The trend in the total breeding duck population in Wisconsin has been relatively consistent the last ten years in the range of 500,000 total ducks. The mallard and wood duck portions of this state total have provided more stable contributions, while the blue-winged teal and “other duck” survey estimates have been more variable.
Mallards are the number one duck in the fall bag, accounting for nearly 40 percent of the total fall duck harvest in Wisconsin. The 2014 continental mallard population estimate of 10.9 million is the second highest on record. The Wisconsin mallard population estimate of 159,000 is statistically unchanged from 2013 and consistent with a stable trend experienced over the past ten years.
The second most abundant duck in Wisconsin, registering at close to 20 percent of the total fall harvest, is the wood duck. The 2014 breeding population estimate of 104,000 is similar to 2013 and consistent with a stable trend experienced over the last ten years.
The continental blue-winged teal estimate of 8.5 million was the third highest for that species, while the 2014 Wisconsin blue-winged teal breeding population estimate of 34,000 is down from 2013. A trend in the state population estimate for blue-winged teal for the last 10 years is not clear, due to challenging survey issues and high annual variation in population estimates.
Conservation funding and the efforts of Wisconsin’s waterfowl hunters have protected and managed wetland and upland habitats crucial to the maintenance of these breeding duck populations statewide.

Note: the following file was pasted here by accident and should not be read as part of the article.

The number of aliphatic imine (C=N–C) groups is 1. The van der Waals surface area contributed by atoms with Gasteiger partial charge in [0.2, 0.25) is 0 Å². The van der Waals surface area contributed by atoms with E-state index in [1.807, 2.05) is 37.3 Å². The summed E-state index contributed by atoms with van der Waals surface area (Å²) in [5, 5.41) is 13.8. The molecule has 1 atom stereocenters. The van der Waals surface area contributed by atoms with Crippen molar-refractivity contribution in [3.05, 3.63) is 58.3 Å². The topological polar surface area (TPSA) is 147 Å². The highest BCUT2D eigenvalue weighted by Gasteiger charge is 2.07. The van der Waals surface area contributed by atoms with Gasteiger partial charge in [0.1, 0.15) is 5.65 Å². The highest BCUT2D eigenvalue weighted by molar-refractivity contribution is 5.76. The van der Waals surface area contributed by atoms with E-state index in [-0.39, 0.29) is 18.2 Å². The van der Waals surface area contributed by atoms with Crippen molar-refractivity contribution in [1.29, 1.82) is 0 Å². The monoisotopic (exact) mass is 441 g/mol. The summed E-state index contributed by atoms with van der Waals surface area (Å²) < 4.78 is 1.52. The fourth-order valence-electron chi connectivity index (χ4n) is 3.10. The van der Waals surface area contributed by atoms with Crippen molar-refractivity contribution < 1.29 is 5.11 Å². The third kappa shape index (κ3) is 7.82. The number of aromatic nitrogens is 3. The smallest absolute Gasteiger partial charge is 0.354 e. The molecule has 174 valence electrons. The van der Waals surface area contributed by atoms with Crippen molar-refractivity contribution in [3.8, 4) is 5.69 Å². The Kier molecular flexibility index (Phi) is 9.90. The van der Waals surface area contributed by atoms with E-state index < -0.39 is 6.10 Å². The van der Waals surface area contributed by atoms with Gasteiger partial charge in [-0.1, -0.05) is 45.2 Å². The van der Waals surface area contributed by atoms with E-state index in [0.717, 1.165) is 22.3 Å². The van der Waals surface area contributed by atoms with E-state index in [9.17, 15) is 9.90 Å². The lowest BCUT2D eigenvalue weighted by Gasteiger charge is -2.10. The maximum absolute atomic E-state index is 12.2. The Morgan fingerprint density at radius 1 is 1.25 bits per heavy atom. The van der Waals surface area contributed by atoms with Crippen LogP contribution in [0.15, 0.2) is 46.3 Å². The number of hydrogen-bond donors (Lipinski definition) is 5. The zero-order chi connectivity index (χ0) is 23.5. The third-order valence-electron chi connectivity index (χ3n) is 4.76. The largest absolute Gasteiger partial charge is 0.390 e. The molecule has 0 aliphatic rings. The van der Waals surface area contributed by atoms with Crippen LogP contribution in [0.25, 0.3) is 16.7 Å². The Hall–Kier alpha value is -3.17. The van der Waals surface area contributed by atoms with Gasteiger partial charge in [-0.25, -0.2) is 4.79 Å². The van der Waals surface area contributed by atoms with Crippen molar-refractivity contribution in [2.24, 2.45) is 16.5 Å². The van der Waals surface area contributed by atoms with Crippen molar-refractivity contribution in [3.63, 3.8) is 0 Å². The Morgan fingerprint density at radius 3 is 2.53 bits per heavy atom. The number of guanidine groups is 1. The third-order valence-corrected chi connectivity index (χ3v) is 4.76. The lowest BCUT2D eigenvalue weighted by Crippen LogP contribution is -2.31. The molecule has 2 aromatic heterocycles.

The 2014 Wisconsin breeding Canada goose population estimate of 126,000 was similar to 2013 and the average spanning the last decade. Wisconsin’s resident breeding Canada goose population may be stabilizing at 120,000 after a long term increase.
“We expect a healthy Canada goose population this fall, particularly for the Early September Canada goose season (Sept. 1-15 with a five-bird daily bag limit), which makes up one-third of our total statewide goose harvest” said Van Horn.
According to Van Horn, two populations of Canada geese represent most of the geese in Wisconsin during the fall. Wisconsin’s locally breeding Canada geese represent over 90 percent of the goose harvest for the early season from Sept. 1-15 and about 40 percent of the harvest during the later regular goose season.
Most of the remaining 60 percent of regular season goose harvest is supported by a second population of Canada geese that breed along the Hudson Bay coast in northern Ontario. Although Wisconsin shares this population with other states, it is unique in that these birds comprise over half of the state’s annual harvest. In neighboring states, like Minnesota, locally breeding birds comprise the majority of harvest. This breeding population of Canada geese appears to be at normal levels, with an estimated 2014 breeding population of 323,099. These data are similar to estimates in 2013 and the long term average.
Overall, 2014 looks to be an excellent year for duck and Canada goose populations. With survey data now available, federal and state biologists are conducting analyses and harvest projections to help form hunting season structure in the coming weeks. As a part of this process, DNR staff will meet with state, federal and provincial agencies at the Mississippi Flyway Council meeting in late July. Following the council meeting and USFWS Regulations Committee meetings, these organizations will use further coordination to guide 2014 waterfowl hunting regulations.